[Agda] stdlib for practical programming
Dmytro Starosud
d.starosud at gmail.com
Fri Sep 27 20:34:47 CEST 2013
Ok, thank you.
I've understood, will implement my own Prelude.
P.S. Just want to note, that I wasn't saying Agda cannot something or
isn't powerful enough, the same for Standard Library. I just asked if
someone had already written "Prelude" library for practical
programming. For me it would be more convenient to use uniform way
instead of reinvented one. But now I see everyone does it :-)
Best regards,
Dmytro
2013/9/27 Sergei Meshveliani <mechvel at botik.ru>:
> On Thu, 2013-09-26 at 22:44 +0300, Dmytro Starosud wrote:
>> OK, I see I should have been more precise.
>> Yes, Standard library is "some library" but it doesn't allow enough
>> level of overloading.
>> What I need? A lot of stuff.
>> In particular I need map (fmap, _<$>_ whatever) function which will
>> work for any functor (Maybe, List, Vector, Product, mapable; IMapable
>> whatever).
>
> In Haskell this is achieved by the
> language feature of constructor classes.
>
> For example, Functor is a constructor class defined in the Haskell's
> library:
>
> class Functor c where fmap :: (a → b) → c a → c b
> -- fmap f (c a) --> c (f a)
>
> -- if I recall correctly!
> Here c ranges over unary type constructors.
> For example, c may be List, Maybe, ...
>
> I think that Agda does not need any additional language feature for
> this. This notion of Functor
> (let us call it FMap, because I am not sure that Haskell's `Functor'
> means something close to Functor of the category theory)
>
> is easily expressed via dependent types and records:
>
> record FMap (Cons : Set → Set) : Set (suc 0ℓ)
> where
> field fmap : {A B : Set} → (f : A → B) → Cons A → Cons B
>
> (I skip the Level arguments, so far).
> Here Cons correponds to `c' in Functor of the Haskell library.
>
> This c FMap an be set into Standard library.
>
> But I suspect that Standard library already has something for this,
> may be something better.
>
> Who knows, please, has it?
>
> Anyway here is an example of using overloading for fmap via the above
> FMap `class':
>
> ---------------------------------------------------------------------
> module FMap where
> open import Level using (suc) renaming (zero to 0ℓ)
> open import Data.Bool using (Bool; true; false)
> open import Data.Nat using (ℕ)
> open import Data.Product using (_×_; _,_)
> open import Data.List using (List; []; _∷_)
> open import Data.Maybe using (Maybe; just; nothing)
>
> -- First, define various instances for FMap.
> -- Such instances can be easily defined and set into the library:
>
> listFMap : FMap List -- here Cons == List
> listFMap = record{ fmap = fmap-l }
> where
> fmap-l : {A B : Set} → (f : A → B) → List A → List B
> fmap-l _ [] = []
> fmap-l f (x ∷ xs) = (f x) ∷ (fmap-l f xs)
>
> maybeFMap : FMap Maybe -- here Cons == Maybe
> maybeFMap = record{ fmap = fmap-mb }
> where
> fmap-mb : {A B : Set} → (f : A → B) → Maybe A → Maybe B
> fmap-mb f nothing = nothing
> fmap-mb f (just a) = just (f a)
> ---------------------------------------------------------------------------
>
> Example of usage:
>
> g : Maybe Bool → Maybe ℕ → Maybe ℕ × Maybe Bool
> g mbBoo mbN = (fmap f mbBoo , fmap h mbN)
> where
> open FMap maybeFMap
>
> f : Bool → ℕ
> f true = 1
> f false = 0
>
> h : ℕ → Bool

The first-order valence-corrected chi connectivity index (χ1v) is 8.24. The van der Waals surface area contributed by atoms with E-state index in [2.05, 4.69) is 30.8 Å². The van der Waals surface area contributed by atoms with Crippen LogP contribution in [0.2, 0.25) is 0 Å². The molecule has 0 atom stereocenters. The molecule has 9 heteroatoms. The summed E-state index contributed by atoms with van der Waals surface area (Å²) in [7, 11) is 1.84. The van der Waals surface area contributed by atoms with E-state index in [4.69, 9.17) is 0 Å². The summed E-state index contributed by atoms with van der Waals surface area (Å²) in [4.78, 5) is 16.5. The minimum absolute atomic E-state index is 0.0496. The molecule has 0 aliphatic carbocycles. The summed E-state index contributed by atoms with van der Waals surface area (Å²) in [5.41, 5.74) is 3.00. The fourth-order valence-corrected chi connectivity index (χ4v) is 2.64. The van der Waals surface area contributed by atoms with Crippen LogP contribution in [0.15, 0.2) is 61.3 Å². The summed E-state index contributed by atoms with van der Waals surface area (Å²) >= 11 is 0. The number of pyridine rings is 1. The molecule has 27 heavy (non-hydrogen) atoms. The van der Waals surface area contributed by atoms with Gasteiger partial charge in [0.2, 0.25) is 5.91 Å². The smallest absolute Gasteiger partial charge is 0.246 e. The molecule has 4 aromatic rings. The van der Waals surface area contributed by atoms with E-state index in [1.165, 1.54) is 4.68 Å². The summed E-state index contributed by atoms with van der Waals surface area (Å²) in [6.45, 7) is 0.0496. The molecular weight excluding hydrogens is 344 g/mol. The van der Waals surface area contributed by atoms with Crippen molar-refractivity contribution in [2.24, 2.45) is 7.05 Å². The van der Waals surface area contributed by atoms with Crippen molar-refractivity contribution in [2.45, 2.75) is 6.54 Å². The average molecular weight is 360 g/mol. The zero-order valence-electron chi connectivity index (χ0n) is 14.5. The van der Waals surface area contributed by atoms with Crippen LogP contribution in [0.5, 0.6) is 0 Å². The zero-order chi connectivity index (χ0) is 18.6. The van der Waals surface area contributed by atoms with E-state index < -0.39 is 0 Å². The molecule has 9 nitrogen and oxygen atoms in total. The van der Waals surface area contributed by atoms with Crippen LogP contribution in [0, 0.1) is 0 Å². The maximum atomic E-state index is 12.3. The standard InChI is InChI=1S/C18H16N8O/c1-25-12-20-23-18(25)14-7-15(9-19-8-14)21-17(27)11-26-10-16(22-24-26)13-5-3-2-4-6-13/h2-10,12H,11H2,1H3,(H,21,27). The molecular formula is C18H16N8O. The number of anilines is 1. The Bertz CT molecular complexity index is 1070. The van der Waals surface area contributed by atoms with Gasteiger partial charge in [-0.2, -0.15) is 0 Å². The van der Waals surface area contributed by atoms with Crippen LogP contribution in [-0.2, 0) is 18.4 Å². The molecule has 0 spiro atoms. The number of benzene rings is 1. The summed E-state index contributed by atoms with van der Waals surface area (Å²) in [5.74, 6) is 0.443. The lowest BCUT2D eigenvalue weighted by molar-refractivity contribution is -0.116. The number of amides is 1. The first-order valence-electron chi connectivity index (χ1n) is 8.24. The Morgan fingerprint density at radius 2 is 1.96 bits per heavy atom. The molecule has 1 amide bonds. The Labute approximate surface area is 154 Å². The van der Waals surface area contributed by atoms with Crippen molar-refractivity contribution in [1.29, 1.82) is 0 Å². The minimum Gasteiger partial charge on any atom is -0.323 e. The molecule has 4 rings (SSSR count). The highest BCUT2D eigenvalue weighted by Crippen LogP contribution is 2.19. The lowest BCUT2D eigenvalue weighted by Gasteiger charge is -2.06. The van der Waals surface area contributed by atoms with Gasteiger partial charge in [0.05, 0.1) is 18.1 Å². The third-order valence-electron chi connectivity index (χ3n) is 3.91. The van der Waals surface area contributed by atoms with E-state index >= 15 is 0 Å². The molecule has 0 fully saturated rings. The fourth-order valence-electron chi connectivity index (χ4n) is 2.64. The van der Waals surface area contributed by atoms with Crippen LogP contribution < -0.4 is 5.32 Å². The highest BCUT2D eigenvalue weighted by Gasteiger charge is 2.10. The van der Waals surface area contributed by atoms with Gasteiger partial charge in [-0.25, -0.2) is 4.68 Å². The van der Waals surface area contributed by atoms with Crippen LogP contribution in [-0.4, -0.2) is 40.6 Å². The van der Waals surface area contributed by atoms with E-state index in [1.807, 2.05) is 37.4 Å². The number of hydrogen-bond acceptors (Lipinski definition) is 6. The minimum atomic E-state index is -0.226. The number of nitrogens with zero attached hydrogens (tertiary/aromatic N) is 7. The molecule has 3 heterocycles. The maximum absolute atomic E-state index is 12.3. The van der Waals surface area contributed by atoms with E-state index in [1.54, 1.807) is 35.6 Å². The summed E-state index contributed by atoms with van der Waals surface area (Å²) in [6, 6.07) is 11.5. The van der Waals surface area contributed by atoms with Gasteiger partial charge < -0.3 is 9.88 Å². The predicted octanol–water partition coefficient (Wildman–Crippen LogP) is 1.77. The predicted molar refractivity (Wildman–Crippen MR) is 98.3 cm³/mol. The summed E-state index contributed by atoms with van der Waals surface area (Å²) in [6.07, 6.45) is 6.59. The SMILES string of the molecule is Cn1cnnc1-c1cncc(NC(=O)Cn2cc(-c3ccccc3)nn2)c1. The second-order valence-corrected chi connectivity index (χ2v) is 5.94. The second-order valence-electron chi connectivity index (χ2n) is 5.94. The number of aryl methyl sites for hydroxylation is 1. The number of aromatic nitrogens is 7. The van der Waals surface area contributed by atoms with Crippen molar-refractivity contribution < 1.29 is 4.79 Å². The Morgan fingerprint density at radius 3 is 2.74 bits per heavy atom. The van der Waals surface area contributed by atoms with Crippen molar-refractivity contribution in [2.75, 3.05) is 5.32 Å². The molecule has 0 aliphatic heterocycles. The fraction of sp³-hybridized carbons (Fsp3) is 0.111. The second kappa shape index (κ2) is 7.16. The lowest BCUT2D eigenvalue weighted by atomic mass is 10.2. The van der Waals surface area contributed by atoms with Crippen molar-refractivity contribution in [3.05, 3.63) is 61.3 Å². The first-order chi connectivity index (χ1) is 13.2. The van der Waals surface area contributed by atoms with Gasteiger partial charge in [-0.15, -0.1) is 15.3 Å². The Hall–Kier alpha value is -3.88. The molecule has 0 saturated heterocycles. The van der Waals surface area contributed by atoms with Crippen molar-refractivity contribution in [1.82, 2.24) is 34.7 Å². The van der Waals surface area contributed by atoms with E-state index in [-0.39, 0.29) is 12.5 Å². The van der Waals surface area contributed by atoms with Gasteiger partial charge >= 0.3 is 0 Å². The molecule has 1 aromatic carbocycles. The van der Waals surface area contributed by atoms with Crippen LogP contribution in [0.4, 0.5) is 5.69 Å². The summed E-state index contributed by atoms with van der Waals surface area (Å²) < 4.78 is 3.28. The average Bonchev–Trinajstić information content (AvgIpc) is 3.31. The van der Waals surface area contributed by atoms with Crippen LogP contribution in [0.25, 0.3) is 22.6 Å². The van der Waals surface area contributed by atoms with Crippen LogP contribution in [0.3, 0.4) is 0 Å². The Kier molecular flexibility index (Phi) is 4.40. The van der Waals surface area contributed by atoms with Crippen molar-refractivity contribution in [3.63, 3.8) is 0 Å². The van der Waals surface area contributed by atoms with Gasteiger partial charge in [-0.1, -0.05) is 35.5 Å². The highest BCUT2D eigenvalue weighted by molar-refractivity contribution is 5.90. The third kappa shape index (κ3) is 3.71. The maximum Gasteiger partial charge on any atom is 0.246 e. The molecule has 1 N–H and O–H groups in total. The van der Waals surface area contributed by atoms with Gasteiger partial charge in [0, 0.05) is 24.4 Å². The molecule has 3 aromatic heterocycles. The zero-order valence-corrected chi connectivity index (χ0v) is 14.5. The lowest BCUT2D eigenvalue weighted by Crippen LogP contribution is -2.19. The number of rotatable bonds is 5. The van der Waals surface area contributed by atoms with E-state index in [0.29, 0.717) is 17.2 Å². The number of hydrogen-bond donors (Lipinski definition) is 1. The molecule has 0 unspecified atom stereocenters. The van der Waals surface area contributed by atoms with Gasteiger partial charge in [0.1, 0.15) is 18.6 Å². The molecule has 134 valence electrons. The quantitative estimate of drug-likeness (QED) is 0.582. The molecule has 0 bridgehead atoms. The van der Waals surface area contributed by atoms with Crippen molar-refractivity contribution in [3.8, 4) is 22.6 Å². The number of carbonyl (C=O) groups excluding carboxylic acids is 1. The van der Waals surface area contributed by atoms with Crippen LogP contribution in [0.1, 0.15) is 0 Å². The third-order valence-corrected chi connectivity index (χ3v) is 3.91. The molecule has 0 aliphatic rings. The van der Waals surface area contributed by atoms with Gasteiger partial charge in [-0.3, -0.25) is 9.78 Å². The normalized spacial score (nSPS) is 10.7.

> h 1 = true
> h _ = false
>
> We see that fmap is used as overloaded.
>
>
>> I don't want import renaming ten modules just to do some simple things.
>> I was asking for library, which simplifies all this work.
>> e.g. I would like following:
>>
>> open import Prelude -- Prelude is this wanted "some library"
>> {- many useful stuff here -}
>>
>> instead of:
>>
>> open import Level renaming (zero to zeroL; suc to sucL; \lub to \lubL)
>> open import Data.Nat renaming (zero to zeroN; suc to sucN; \lub to \lubN; ...)
>> open import Data.List renaming (map to mapL; foldr to foldrL; ...)
>> open import Data.Vector renaming (map to mapV; foldr to foldrV; ...)
>> open import Data.Product renaming (map to mapP; ...)
>> etc. ...
>> etc. ...
>> etc. ...
>>
>> {- many useful stuff here -}
>>
>
> This `sugar' can (probably) be done by
>
> importing `classes' (done as records) and instances
> instead of separate functions.
>
> If Haskell and its library is considered as all right in this import
> matters, what is wrong with the Agda library in this point?
>
> For example, instead of zero and suc, one can import
> DistributiveLattice and its several instances
> (NatProp.distributiveLattice, Foo.distributiveLattice, ...)
>
> (a contrived example)
> and then to use overloading by open DistributiveLattice {{...}}
> and such.
> This will give importing items by _groups_.
>
> For example, 0#, 1# _+_; _*_ do not need to be renamed, because one
> can import the `classs' RingWithOne and several its instances.
>
> Introducing more `classes' and instances will support this style
> further.
>
> If I needed a single module Prelude
>
> which exports "everything I may needed", I could try to write
>
> module MyPrelude where
> open import Foo1 using (...) renaming (...)
> open import Foo2 using (...) renaming (...)
> ...
> somewhat use "open ... public",
>
> -- and do most of the import by `classes' and instances.
>
> I hope,
> this will join and re-export the needed things.
>
> I used this approach in Haskell to create a union DPrelude of
> MyProperPrelude and a large part of Standard library.
>
> How people think, will a similar approach work in Agda?
>
> (And as to my personal taste, I (currently) prefer to specify explicitly
> what is imported from each small module, because this way it is easier
> to control, to debug, to maintain
> ).
>
> Regards,
>
> ------
> Sergei
>
>
>
>
>
>
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